Do you remember that one episode of Star Trek? You know, the one where Bones was trying to help a baby star become a red giant by painting lines of stars for it to follow around hazards? And Spock kept saying how illogical it was, and Kirk was all like, "Shut up, man, I'm trying to concentrate, these aliens keep getting in my way"? And then Uhura was all, "Yeah, it's like Nitrome wants this to be way hard or something"? And Scotty was all like, "I cannae do it"? If you said "Yes", well, you're a dirty rotten liar, because that never happened. (And it won't until J.J. Abrams starts returning my calls!) But the good news is you can pretend it did with Nebula, an arcade-style game of skill, reflexes, and lots and lots of patience.
You guide your young star along the path to greatness and red giant-hood by clicking and drawing lines of stars for it to follow. You need to collect the keys in each level to proceed, which is easier said than done since bombs, aliens, dark matter, and other hazards lie in wait. All, of course, rendered in Nitrome's signature lovely style. The areas are rich and vibrant, the enemies cheerfully cartoonish and varied. It's just too bad stopping to smell the roses is a good way to wind up getting blown to bits. While your intrepid star can withstand two hits, a third will mark the sad end to its journey. Well, until you restart the level anyway.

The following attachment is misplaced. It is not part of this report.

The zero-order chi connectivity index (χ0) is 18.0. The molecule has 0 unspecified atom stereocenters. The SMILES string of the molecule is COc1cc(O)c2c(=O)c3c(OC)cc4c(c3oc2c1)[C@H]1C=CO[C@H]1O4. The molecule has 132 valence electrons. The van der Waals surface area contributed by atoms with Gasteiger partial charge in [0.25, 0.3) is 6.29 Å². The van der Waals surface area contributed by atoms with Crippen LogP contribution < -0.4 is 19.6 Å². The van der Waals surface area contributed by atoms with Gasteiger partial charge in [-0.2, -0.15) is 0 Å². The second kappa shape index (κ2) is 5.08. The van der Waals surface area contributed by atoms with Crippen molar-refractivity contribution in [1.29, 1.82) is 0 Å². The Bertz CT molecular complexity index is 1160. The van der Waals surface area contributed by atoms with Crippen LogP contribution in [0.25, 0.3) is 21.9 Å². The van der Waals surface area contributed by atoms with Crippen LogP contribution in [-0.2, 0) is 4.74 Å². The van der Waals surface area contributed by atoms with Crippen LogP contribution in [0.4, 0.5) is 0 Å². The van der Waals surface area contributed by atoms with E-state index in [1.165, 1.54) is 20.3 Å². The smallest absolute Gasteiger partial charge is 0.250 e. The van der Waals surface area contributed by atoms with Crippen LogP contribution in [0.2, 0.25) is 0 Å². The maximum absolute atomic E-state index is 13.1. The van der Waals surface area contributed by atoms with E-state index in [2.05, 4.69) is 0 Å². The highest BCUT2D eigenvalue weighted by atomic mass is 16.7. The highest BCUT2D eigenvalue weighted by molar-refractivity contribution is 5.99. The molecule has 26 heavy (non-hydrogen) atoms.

The problem here lies in an overly finicky control scheme. Or maybe it's just that our adorably goggle-eyed little star has the attention span of a fly and everything is so brightly coloured. In any case, guiding it safely around obstacles is less fluid tracery and more herky-jerky. It's really a shame that you don't get much time to enjoy your surroundings, lovely as they are, since staying ahead of the star and making sure it doesn't blow itself up can wind up taking all of your attention. Which is a shame because there are some really interesting things going on in some levels that I would have liked to experiment with more. Setting off massive chain reactions of explosions is fun, and the fact that some obstacles require you (yes, you!) to intervene is clever, if tricky.
At thirty levels, Nebula offers plenty of time to refine your star-rearing skills, especially for those of you who are quicker on the draw than yours truly. (Maybe a lifetime of having to fend off feral moose in the Canadian wilderness has left me jittery and ill-suited to games likes this?) Although the most relaxing game in town, Nebula still entertains, challenges, and features a hero so adorable I'd like to squeeze it to pieces, if not for the fact that I prefer my face un-melted.